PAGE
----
[IMGCAP(1)]There is a huge difference between being a vendor and a business partner.
Many accountants say they are business partners with their top clients; however, they function much more like a vending machine. Being a true business partner has its rewards; but the question is “which one are you?”
Vendors are reactive; I put my 65 cents into the machine, press the drink I want, and then wait until my drink comes. Vending machine CPAs wait for their clients to call with an issue, are afraid to talk price, are afraid to bill, and spend their time putting out fires.
Vendors are territorial. Our office machine only serves the products made by the manufacturer and is filled by the same guy over and over. Vending machine CPAs have the “my client” mentality. They only offer services that they can provide and are the only face the client knows.
This limits the types of services your firm can offer its top clients and makes you, not the firm, into the business advisor. This also puts a client at significant risk when another firm comes offering more services or a team approach.
Vendors have a high level of competition. Go to any mall and look at the location of the vending machines. There is not just one, but several brands, and all sorts of treats fighting for the same $1.50. Vending machine CPAs are in a highly competitive market and when nothing else distinguishes your firm, price will and you have to be the cheapest provider to get the work.
Vendors under-serve their clients and under-serve their firms; sometimes I want a Coke, other times I want a Vitamin Water or Mountain Dew, but I only get a Coke out of our machine. When I want something else, I have to go somewhere else. When you wrap the three things listed above, vending machine CPAs under-serve their clients. They also under-serve the firm by limiting client fees and putting top clients at risk.
Partners are proactive in communicating with their clients. Partnering CPAs seek out opportunities to meet with their clients and talk about them. Some even build in quarterly meetings the clients pay for! They are confident to discuss fees and proactively bill their clients, which protects the client’s cash flow and reduces or eliminates WIP and AR concerns.
Partners bring in the rest of the firm. Partners know that sometimes they cannot completely service all that a client needs, so they bring in other experts from their firm. They know cross-serving is the best way to bring new ideas to their clients. This better serves the client and produces higher fees for the firm.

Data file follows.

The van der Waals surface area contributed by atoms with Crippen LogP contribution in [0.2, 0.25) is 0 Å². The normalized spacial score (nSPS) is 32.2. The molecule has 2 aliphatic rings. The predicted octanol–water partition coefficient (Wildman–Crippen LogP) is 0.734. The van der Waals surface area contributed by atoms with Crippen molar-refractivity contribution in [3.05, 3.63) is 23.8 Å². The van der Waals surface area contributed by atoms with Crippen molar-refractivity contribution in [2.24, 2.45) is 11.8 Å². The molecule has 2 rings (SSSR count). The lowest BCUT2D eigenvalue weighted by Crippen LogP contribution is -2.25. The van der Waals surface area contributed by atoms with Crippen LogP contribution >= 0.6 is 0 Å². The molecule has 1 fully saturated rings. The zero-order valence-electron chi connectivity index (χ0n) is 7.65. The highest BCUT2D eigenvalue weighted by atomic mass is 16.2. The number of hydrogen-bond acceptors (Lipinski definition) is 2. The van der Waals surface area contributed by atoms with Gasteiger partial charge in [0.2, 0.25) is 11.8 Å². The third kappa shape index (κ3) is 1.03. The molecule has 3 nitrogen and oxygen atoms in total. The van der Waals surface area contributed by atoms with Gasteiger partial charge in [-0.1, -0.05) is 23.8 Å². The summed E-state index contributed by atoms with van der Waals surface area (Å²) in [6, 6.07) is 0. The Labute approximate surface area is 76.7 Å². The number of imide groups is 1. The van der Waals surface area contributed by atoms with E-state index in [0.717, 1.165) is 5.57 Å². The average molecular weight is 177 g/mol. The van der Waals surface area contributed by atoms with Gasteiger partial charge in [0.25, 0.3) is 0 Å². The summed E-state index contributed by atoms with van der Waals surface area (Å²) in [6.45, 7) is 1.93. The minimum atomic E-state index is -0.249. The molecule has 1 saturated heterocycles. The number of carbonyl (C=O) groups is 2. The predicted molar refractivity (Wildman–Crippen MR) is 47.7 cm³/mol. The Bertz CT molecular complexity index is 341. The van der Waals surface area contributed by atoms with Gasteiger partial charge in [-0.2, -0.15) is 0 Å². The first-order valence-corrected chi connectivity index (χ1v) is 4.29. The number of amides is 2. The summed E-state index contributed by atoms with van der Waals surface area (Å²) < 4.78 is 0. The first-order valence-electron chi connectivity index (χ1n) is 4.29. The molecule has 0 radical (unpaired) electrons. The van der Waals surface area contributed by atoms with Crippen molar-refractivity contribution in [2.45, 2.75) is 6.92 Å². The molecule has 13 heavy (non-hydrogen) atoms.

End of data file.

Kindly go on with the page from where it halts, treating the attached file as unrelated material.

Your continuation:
Partners have low competition. Partners provide consultative or enterprise relationships to their top clients. These relationships typically require a sharing of systems, proactive and innovative ideas, in-depth industry knowledge, and the ability to provide high value. Client service at this level is viewed as extremely valuable to your clients and prospects. When you can differentiate your firm in this way, competition is low.
Partners provide superior service. Through proactive communication, offering the additional expertise of the firm and bringing industry knowledge and innovative ideas, partners can provide superior service that their clients are willing to pay more for, and often do. This provides maximum benefit to the client and to the firm by obtaining high fees and securing the relationship.
It is easy to say your firm provides quality client service, but are you truly partnering with your firm’s top clients? If not, then it is time to start a restoration project on your firm’s client service expectations and procedures. Being a true business partner will allow you to proactively build the firm that you want, with the clients that you want and obtain the fees that you want. And the best part about being a true business partner with your top clients is they will thank you for it.
Bryan Shelton, M.S., is a senior consultant with the Rainmaker Consulting Group.
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